Capt, both flaming bombs, huh? I would read about the flaming bomb markings and thought it was only one so the other had me confused. I'd think "Is it an eye?" Thanks to you and Skip for clearing that up.

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Pudge067- I doubt your Dad was issued this, probably just something he found, traded,  or picked up somewhere.  In the 60s, Mi bayonets, M1905 bayonets were really cheap & plentiful. I paid $3.50 for a PAL, cut down, with scabbard. The M1905s were about the same price range. SKIP

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27 minutes ago, SKIPH said:

Pudge067- I doubt your Dad was issued this, probably just something he found, traded,  or picked up somewhere.  In the 60s, Mi bayonets, M1905 bayonets were really cheap & plentiful. I paid $3.50 for a PAL, cut down, with scabbard. The M1905s were about the same price range. SKIP

Thank you I appreciate the help. 

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Pudge067,

One thing no one has mentioned is the scabbard. It was made by Detroit Gasket Co.  They were originally made for the M1905/42 with the 16 inch blade. They were made of a different fiber glass than the Victory Plastics scabbard.  They did not fair very well and would often break. Plus, they did not hold paint very well.  

So, to find one that was cut down for the 10 inch M1 bayonet is somewhat scarce. In addition, notice that the tabs on the metal throat are still present and bent inward.  I don't think the Detroit Gasket Co. made the shorter scabbards.  This may mean that this scabbard was cut down very early in the process due to the fact that it still has those tabs.  Early in the cut down process, the tabs were bent outward in order to remove the throat. Then were bent back inward after the cut down scabbard body was inserted into the throat.  This proved to be an unsatisfactory method, because the tabs would often break off.  They soon discovered that they could cut the tabs off and pinch the metal together to hold the scabbard body.

Your scabbard is not seen very often.

Marv

Also, the diagonal lines are found on some M1s. Here's my UFH  M1 that has them.

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Marv- Good point on the scabbard.  SKIP

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The finish on the Detroit scabbard looks too good for a Detroit. Might be a replacement.

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I believe the diagonal lines on UFH bayonet in the ricasso area were formed when the shoulder at the bolster was milled. This was a hand-fed process and the milling cutter cut those scallops as its travel was reversed at the end of the cut. This is called ,"climb-milling" and tends to dig into the milled material once the pressure of material removal is releaved.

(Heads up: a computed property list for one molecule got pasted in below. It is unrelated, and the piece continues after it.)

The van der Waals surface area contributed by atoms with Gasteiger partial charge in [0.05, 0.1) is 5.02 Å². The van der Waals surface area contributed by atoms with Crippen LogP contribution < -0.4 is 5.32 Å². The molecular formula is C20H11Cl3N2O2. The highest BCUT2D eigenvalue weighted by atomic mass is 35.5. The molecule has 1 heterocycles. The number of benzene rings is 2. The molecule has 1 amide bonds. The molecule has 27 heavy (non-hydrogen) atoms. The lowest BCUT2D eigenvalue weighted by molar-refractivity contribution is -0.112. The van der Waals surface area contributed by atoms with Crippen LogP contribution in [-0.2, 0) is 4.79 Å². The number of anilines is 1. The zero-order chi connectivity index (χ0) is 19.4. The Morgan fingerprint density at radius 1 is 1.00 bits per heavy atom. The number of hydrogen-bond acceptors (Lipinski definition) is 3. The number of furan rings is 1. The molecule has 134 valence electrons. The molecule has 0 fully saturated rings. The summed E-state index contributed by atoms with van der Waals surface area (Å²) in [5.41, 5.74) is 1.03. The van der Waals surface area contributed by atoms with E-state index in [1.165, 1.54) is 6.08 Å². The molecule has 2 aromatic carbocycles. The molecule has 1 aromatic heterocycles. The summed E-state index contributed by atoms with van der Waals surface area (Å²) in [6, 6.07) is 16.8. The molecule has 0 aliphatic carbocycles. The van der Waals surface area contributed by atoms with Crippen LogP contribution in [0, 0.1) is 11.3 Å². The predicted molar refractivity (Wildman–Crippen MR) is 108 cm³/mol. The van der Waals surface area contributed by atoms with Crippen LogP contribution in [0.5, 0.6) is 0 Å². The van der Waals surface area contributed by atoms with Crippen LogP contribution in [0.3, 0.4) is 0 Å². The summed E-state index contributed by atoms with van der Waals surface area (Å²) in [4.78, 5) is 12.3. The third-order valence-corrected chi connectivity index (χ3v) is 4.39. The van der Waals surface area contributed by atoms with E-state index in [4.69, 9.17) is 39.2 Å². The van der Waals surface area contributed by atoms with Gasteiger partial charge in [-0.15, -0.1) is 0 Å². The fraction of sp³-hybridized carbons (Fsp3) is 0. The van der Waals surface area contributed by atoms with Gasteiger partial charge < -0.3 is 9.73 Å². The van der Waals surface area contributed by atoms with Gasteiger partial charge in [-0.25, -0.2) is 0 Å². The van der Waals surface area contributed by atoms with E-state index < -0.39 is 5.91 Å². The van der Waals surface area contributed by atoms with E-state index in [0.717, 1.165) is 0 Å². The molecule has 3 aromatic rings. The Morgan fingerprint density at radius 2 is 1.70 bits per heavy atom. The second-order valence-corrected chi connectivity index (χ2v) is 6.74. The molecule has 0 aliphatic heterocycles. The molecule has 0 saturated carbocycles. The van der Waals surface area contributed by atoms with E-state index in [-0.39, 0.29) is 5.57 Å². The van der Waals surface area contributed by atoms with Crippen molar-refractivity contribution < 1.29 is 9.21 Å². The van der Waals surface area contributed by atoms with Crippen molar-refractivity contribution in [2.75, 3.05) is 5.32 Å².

I have only seen these on UFH bayonets.

Perhaps this was a production expedient. UFH was the largest producer of M1905 bayonets and they had two factories in the same new England town. They were cranking them out in 1943!

UFH made some very interesting transitionals...Steve

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5 hours ago, 1563621 said:

The finish on the Detroit scabbard looks too good for a Detroit. Might be a replacement.

You may be right, but I think I can see the typical DG brown scabbard body between some of the paint scuff marks.  I'm also pretty sure it was repainted.

Marv

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On 7/9/2020 at 10:50 PM, Misfit 45 said:

You may be right, but I think I can see the typical DG brown scabbard body between some of the paint scuff marks.  I'm also pretty sure it was repainted.

Marv

Repaint would cover up poor orig finish.

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What I think I am seeing in pudge067's photo is the dark brown fiberglass of a Detroit Gasket scabbard, especially when I bring up the photo on my phone which I can enlarge.  Victory Plastic's fiberglass is a yellowish color. Below is a pic of a cutdown DG scabbard with no paint left on it.  That's the color I think I see.  The photo of pudge067's  scabbard may show paint chipping, in addition to deep scratching, another characteristic of the Detroit Gasket scabbard.  A much closer examination would be more conclusive.

Marv